August 21, 2013
It is ironic that a state claiming to rule according to Islamic principles, Saudi Arabia, fears the rise to power of Islamists — both at home and in neighboring countries. One regional Islamist trend worries the Saudi leadership, the Muslim Brotherhood which has decided to engage in politics through elections and the democratic process.
Saudi legitimacy is based on an appropriation of Islamic symbols such as claims that “our constitution is the Quran” and the application of sharia. The Saudi leadership fears losing its unique Islamic credentials as Islamists in other countries reach power. It wants to remain the sole Islamic model in the Arab region. The possibility of neighboring states combining Islamist politics with democracy threatens the Saudi model and seriously alarms the Saudi state.
The Saudi government made it clear that it does not accept the rule of Islamists in Egypt or elsewhere, for that matter. Riyadh had in the past coexisted and even cooperated and manipulated the Egyptian Muslim Brotherhood but since September 11, 2001 it turned against them when deceased Minister of Interior Prince Nayef held the Muslim Brotherhood responsible for terrorism in Saudi Arabia.
Hours after General Abdel Fattah al-Sisi deposed Mohamed Morsi on July 3, King Abdullah congratulated the Egyptian interim government and promised $5 billion in aid and subsidies, thus indicating his support for the change that led to removing the Muslim Brotherhood from power.
In a recent speech, King Abdullah clearly stated that he continues to back the Egyptian government in eradicating the dissent, chaos, and terrorism of those who threaten the security of Egypt, meaning the Muslim Brotherhood. Many Saudis were shocked especially after it transpired that hundreds of Egyptians were massacred in various squares in Cairo where Muslim Brotherhood supporters had been staging demonstrations and prolonged sit-ins.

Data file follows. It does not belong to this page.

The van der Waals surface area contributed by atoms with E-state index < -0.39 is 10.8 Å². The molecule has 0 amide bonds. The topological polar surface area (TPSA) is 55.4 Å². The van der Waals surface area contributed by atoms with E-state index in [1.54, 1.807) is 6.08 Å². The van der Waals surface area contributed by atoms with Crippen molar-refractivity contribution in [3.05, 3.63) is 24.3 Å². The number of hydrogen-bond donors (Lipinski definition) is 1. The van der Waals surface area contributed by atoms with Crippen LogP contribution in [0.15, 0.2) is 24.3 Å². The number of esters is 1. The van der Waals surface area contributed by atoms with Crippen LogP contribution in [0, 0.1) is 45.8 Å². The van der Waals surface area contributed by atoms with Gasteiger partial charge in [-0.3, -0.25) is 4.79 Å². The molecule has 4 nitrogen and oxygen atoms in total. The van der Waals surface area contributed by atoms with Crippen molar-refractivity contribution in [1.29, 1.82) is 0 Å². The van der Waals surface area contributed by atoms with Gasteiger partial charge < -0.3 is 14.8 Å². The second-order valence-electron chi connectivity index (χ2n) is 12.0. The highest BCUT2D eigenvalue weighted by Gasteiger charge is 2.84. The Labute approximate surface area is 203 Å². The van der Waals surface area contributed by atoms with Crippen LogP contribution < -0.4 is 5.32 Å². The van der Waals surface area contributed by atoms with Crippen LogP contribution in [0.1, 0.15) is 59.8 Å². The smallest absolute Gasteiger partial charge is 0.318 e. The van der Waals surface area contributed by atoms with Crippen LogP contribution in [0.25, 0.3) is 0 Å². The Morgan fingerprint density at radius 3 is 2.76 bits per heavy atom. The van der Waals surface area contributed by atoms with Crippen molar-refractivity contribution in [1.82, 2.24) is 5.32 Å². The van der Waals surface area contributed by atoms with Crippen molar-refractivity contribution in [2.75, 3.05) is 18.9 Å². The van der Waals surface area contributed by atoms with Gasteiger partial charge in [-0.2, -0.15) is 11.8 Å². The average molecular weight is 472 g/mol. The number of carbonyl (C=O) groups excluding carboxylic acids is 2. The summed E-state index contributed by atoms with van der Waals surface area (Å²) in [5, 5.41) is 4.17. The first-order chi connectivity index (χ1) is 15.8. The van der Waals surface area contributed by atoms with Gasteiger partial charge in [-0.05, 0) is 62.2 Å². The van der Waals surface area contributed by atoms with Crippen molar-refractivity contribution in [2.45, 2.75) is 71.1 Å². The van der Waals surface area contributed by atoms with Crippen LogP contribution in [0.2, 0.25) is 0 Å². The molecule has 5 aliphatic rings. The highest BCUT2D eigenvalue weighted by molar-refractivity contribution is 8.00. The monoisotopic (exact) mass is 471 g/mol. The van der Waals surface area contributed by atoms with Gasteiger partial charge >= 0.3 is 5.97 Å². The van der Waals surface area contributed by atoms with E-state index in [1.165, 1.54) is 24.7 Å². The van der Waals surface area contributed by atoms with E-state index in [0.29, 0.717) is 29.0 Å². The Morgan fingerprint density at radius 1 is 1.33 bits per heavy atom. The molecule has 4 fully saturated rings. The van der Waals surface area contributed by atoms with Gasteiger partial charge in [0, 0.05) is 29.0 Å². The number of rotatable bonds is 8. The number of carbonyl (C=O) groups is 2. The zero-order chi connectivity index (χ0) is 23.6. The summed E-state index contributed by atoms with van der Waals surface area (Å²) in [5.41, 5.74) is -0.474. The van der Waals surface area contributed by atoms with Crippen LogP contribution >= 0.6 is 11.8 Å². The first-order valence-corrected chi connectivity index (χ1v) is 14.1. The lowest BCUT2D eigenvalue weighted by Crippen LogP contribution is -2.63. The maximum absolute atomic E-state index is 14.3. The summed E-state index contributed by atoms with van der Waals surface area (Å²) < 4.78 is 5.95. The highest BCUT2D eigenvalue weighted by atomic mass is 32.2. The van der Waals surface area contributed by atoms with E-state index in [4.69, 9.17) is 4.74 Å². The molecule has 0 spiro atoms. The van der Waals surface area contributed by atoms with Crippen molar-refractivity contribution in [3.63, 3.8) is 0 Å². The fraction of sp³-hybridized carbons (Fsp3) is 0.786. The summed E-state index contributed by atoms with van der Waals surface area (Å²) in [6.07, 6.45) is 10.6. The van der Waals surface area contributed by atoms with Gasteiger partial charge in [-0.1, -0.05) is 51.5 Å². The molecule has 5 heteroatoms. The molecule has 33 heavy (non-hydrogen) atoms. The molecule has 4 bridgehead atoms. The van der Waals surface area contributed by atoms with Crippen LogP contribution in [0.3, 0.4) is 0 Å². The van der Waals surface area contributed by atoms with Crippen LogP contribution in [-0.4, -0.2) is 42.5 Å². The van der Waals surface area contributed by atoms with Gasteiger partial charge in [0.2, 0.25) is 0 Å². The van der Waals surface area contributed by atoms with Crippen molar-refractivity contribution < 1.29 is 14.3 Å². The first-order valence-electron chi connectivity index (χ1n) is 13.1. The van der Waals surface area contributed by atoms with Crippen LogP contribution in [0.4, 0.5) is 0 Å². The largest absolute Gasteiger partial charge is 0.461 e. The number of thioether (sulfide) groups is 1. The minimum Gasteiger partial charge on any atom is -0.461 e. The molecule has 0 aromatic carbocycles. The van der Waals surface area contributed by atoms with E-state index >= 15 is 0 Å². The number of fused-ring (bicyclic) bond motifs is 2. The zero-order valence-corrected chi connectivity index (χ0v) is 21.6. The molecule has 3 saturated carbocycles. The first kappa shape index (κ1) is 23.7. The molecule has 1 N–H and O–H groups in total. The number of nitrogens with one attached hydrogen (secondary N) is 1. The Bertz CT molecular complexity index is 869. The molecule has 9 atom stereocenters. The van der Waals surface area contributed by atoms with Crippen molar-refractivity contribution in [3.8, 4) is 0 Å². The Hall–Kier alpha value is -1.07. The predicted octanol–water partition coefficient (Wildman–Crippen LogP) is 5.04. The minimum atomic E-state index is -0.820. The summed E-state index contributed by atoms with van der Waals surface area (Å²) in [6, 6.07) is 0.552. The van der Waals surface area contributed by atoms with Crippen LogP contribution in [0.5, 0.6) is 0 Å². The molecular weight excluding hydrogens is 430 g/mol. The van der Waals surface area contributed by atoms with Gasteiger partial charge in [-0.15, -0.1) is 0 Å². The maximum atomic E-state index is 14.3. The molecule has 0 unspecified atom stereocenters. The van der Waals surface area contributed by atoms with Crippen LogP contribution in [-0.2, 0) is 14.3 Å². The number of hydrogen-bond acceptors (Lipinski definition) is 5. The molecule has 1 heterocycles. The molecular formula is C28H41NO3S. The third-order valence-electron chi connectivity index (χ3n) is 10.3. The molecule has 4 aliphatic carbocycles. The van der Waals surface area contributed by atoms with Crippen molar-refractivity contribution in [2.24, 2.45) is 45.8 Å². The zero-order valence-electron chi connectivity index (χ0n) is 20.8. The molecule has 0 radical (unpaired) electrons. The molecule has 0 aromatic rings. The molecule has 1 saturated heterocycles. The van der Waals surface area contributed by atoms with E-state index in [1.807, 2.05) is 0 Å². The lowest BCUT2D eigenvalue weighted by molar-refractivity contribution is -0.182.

While the demise of the Muslim Brotherhood had been a clear stated policy of the Saudi regime, the king’s speech was mainly directed toward an internal audience, especially Saudi Islamists of all shades. This includes an amalgamation of Brotherhood sympathizers and others. Saudi Islamists encompass a Salafized version of the Brotherhood, not to mention militant Jihadis and those Jihadis who postpone Jihad until the right conditions are ready for launching it.
All share one agenda although they may differ over the strategy that allows them to achieve it, namely the establishment of an Islamic state in which an umma guided by the holy book rules itself, by implication a rejection of hereditary monarchical rule. While not all Saudi Islamists openly reject the monarchy, their goal implicitly undermines the Saudi state in its present configuration. A recent development among some Islamists clearly represents a shift from theorizing the duties of Muslims to calling for their rights, represented by calls for national political representation, independent judiciary, respect for human rights, and freedom of speech. This shift was invigorated by the 2011 Arab uprisings and subsequent elections in countries like Egypt and Tunisia that brought Islamists to power.